Another reason I like having the initial greetings be part of a parallel walking or following scenario is that it is easier to get the dogs apart if you see any tiny signs of stress. They were already moving, so the one who is ahead just keeps moving and the one who is behind stops. Voila! The dogs are moved apart.
Short sniffs and call away. Mark and Move is great for the first part of your greetings. This is the part of BAT that’s probably the most similar to regular clicker training. Make sure to have enough time away after each time that you move away, and don’t lead the dog back. Let the dog be the one that wants to go back in to see the helper.
Here’s how I tend to do things. This applies to fear, frustration, and proper aggression, although I’ll spend more time using treats for the latter two issues.
Mark going in to sniff with a click, move away, and treat [gradually start clicking later]
Mark looking away (or other small disengagement) with a click, move away, and treat
Mark head turn with a click, move away, treat
Mark head turn with “done?” move away, praise
“Proper” BAT 2.0 with just following the dog and avoiding tangled leashes
Fade out Mark and Move asap using the steps above. For most dogs, who reactivity has a component of fear, I need something like 5-10 clicks worth of sniffing (building up duration), then about 5 for looking away, 5 for turning away, and then go without the food. The sooner we can make the greeting be about the interaction between the dog and the helper, the better – with the caveat that we only allow dogs to be in situations that we think they can handle.
Extend the greetings. As you do your Mark and Move, you’ll gradually let the dog be ‘on his own’ for longer and longer periods of time. So at first you might click the instant that the dog goes toward the other dog’s rear end. Do that twice and then click later, after a ½ second of sniffing, then 1 second, then 2, etc. This applies for all issues. It’s either a calm, controlled greeting for a dog with impulse control problems, or a calm, not-scary greeting for a dog with fear issues. Either way, short and successful greetings are a good thing.
In this video, I am working with Bean using a recall cue and moving away when he’s ready, then treating. You would want to fade out the treats, as I’ve done somewhat here.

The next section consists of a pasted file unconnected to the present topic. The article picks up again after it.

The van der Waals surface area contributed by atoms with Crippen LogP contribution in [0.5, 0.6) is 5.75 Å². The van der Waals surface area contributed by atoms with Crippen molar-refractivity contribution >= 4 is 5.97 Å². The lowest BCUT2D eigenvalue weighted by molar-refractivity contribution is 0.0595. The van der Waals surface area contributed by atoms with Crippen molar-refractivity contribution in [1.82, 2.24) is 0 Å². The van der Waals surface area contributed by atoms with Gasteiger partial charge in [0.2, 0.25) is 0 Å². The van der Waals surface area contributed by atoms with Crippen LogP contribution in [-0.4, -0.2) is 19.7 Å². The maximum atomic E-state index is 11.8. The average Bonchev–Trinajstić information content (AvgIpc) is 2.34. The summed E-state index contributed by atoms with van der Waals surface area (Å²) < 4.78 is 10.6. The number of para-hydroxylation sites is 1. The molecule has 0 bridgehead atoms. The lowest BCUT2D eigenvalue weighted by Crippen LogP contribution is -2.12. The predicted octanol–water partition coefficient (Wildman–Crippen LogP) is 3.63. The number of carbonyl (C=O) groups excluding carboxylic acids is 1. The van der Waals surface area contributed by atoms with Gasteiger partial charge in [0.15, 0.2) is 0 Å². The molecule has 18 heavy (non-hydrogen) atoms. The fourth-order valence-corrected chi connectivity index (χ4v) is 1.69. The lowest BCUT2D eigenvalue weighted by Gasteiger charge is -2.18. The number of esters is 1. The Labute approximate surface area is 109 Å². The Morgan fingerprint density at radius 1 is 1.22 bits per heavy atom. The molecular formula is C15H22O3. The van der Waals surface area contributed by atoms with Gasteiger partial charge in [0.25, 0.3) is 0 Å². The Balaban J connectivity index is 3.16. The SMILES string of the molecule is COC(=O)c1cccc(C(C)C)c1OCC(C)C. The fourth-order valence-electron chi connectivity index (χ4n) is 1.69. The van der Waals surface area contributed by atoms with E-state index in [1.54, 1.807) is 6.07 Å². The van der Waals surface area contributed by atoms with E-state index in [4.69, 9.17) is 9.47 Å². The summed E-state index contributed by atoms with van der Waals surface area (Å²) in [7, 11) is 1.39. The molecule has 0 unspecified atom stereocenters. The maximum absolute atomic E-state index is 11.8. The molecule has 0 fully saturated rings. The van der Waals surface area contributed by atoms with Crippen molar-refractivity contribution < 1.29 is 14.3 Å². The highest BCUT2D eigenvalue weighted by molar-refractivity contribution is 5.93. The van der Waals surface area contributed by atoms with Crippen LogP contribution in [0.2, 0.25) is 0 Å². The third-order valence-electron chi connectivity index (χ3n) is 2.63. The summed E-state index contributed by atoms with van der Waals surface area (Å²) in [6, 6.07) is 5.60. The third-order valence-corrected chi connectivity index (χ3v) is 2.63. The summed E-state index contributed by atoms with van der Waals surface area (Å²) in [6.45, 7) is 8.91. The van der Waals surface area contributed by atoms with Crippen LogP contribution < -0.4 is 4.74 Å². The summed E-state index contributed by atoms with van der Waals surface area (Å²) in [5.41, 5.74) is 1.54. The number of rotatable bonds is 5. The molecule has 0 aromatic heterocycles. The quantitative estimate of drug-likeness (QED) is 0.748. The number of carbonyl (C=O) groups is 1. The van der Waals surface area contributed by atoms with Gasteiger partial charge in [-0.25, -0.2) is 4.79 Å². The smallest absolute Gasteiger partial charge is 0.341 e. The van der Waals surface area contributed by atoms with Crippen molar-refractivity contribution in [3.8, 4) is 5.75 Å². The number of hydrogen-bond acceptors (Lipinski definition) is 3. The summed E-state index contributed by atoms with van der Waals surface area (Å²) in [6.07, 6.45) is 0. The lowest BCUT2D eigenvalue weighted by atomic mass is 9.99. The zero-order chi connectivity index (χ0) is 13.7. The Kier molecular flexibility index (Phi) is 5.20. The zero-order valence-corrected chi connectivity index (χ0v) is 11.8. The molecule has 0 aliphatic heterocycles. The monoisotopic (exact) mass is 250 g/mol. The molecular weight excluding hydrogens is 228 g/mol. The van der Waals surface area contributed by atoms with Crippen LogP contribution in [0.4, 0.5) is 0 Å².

End on a good note! We humans tend to be greedy trainers and want to get our dogs closer and closer to the trigger. Sometimes they don’t want to, and that’s just okay. If they greet for a short period and move on, that’s also okay. Try to end your session while they are still nicely getting along and your dog is not yet saying, “I’m done.” If he does say he is done, listen! For example, park your car close to your set-up location, so your dog can head back to the car when he’s ready to go.
I like to have the last 5-10 minutes of a session be parallel walking or following at a distance that I know for sure the dog is totally fine with, as in ‘very light green’ on the ocean chart. That way, the dog and owner both have time to process and have a chance to have a positive experience in the presence of a trigger. Your choices are really endless, but finishing off with a pleasant activity is useful for owner morale and for the dog as well. Just make sure you don’t lure the dog into a place where he feels uncomfortable by having the helper feed him, for example. If you have a human helper and you do want to have them feed the dog, use Suzanne Clothier’s Treat and Retreat instead of just feeding from your hand. A super-short summary of her technique is to toss one treat to where the dog is and then the next behind the dog so he retreats. Repeat. The key is to not lure the dog forward, but to reinforce where they get to and then help them move away so they can choose to come back.
TRAINING IN A SMALL SPACE (including tight spots in the city)
If the dog isn’t really ready for working at the distance you have available for your set-up, you have a couple of options, which are basically the same as the Survival Skills we talked about earlier in this course:
“out of sight” (reduce stimulation level)
“out of mind” (reduce attention to the trigger using distraction).
Out of Sight: This is the best option because it maximizes the dog’s control in the situation and lets her practice decision-making. Change the more distant ‘antecedent arrangements’ by doing something that makes the helper less scary or exciting. This can be done by having the trigger behind a barrier, sitting or lying down, facing away, etc. or reducing the dog’s general arousal via exercise, diet, medication, etc.